The observer must be removed eventually, and you should do it as soon as you don’t need the notifications anymore. This is at best right after receiving the notification (e.g., to update the UI after MPMoviePlayerPlaybackDidFinishNotification) or at worst in dealloc. If you forget to remove the observer, NSNotificationCenter might send a notification to a deallocated instance, causing shenanigans.

NSNotificationCenter provides two methods to remove observer. removeObserver: and removeObserver:name:object:. The former unregisters the observer for all notifications, and the latter does so for notifications of the given name and sender, either of which can be nil. While it might be tempting to simply call removeObserver:, this is a bad practice as you might be unregistering from notifications registered elsewhere (e.g., in a superclass, subclass or category). Try to be as specific as possible when removing the observer.

As shown above, you also need to remove the observer when using blocks. In this case the observer is the object returned by addObserverForName:object:queue:usingBlock:. With these block observers you can use the single parameter removeObserver: more comfortably.

Sending synchronous notifications

Notifications are great to broadcast events that might be of general interest, such as model changes, user actions or the status of background processes. Unlike the delegate pattern, notifications can be used to notify various stakeholders and add very little coupling (in most cases, the observer only needs to know the notification name).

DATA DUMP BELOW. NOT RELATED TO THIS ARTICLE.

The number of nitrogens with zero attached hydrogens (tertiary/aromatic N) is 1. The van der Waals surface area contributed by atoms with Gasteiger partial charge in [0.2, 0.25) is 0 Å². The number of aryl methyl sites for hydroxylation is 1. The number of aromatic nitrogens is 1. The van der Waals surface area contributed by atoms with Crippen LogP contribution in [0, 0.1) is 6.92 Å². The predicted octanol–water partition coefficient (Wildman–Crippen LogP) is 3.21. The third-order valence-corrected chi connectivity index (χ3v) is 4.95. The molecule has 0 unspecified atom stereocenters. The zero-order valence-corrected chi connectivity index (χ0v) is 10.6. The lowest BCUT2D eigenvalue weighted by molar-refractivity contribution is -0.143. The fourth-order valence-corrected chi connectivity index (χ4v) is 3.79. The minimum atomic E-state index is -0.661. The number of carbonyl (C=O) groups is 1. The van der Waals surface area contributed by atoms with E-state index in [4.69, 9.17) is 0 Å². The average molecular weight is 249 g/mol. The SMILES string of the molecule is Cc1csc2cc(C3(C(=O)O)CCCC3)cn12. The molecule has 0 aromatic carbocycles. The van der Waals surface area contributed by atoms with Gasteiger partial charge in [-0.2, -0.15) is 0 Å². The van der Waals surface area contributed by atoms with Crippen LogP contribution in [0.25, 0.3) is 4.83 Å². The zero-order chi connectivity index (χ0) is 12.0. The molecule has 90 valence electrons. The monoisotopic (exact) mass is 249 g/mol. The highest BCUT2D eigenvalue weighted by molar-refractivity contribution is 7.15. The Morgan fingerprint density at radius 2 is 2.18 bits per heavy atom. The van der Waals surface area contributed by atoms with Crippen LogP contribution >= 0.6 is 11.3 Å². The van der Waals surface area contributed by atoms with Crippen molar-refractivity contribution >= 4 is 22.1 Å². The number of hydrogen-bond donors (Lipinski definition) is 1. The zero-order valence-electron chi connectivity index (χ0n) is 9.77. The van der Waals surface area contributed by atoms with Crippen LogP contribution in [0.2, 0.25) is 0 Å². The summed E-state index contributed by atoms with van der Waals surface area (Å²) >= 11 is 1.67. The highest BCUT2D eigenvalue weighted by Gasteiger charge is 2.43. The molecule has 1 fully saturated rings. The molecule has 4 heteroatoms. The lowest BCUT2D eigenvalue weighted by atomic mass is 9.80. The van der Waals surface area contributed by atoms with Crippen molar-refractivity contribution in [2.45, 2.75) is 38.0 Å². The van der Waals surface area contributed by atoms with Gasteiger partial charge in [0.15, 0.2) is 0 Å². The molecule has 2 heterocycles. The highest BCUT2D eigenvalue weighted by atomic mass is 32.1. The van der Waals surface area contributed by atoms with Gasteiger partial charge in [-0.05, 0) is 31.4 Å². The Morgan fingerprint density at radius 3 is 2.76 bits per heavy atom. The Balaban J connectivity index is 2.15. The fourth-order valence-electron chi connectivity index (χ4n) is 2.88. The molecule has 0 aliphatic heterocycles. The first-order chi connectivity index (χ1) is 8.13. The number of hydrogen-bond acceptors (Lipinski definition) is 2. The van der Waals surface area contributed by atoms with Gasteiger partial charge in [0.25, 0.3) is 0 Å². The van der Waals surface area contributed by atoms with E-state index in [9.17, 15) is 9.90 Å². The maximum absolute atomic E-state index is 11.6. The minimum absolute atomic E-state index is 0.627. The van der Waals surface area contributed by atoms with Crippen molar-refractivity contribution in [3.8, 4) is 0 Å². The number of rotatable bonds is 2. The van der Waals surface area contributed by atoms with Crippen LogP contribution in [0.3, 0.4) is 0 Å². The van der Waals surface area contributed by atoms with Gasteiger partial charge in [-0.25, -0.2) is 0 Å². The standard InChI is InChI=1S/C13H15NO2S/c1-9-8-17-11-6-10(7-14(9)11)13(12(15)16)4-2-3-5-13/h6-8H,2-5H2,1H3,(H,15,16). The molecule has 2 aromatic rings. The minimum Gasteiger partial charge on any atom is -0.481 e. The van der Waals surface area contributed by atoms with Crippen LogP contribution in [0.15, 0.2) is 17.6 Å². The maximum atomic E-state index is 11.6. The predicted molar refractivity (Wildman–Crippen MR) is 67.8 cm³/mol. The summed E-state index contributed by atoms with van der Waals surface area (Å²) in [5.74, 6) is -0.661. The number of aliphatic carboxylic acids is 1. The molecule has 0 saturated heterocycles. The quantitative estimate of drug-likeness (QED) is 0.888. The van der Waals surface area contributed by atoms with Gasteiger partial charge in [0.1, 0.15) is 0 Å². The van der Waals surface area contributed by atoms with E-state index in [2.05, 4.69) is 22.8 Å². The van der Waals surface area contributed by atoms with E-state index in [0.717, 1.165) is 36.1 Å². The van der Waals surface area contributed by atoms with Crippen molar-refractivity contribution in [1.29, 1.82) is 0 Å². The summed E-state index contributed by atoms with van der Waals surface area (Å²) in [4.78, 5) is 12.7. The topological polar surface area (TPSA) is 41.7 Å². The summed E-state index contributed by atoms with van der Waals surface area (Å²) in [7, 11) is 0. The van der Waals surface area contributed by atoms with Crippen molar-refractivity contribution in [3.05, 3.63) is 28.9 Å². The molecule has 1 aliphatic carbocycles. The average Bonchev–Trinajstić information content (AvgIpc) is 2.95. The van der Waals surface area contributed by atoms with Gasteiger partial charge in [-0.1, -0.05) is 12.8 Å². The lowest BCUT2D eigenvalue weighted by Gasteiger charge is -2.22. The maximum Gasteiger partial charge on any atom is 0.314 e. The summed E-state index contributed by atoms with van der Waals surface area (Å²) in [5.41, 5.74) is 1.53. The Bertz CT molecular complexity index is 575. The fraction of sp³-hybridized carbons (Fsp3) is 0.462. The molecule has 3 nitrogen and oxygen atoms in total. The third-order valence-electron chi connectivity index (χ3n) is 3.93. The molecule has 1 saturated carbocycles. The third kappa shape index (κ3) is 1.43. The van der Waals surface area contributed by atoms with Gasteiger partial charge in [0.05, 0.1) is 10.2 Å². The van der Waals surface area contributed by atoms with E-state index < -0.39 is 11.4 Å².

Naming notifications

The first step in creating your own notification is choosing a unique name. The document Coding Guidelines for Cocoa suggests:

For example:

  • Good: @"HPEAudioPlayerDidStartPlaybackNotification"
  • Bad: @"didStartPlayback"

The notification name should be a public constant. This will allow you to change the name of the notification without requiring any changes in the observers.

Posting the notification

Each app has a default NSNotificationCenter instance that can be used to broadcast notifications. You can create the notification object yourself and post it, or use a couple of convenience methods that do this. If you don’t need to send any additional information, posting a notification is as simple as:

The object parameter is typically used to pass the object sending the notification, normally self. NSNotificationCenter will create a NSNotification object for the given name and the given sender, and no additional information.

The notification is then sent to every registered observer in no defined order. Notifications are posted synchronously, meaning that postNotification: and its convenience methods will not return until all observers have processed the notification. Additionally, observers will be called in the same thread in which the notification is posted. Unless you explicitly state otherwise, observers will expect this to be the main thread.

Consider a background operation that notifies progress periodically. We want to send the notification and continue with our operation as soon as possible, and notify the observers in the main thread. A way to do this is with dispatch queues:

Sending additional information

In most cases you will want to send additional information with the notification, such as the progress value in the example above. Notifications can have a dictionary with custom data called userInfo. NSNotifcationCenter offers a convenience method to post notifications with userInfo:

Again, you should define any userInfo keys as public constants.

Subclassing NSNotification

If the userInfo dictionary does not suit your needs or if you prefer typed atributes you can also subclass NSNotification, with a few caveats. NSNotification is a Cocoa class cluster, which is another way of calling an abstract class. In particular, it does not implement name, object and userInfo and throws an exception if you call init.

Because of these caveats, subclassing NSNotification is generally frowned upon and some developers prefer to use categories. Full examples of both approaches are provided in part 2 where we implement a typed observer with notifications.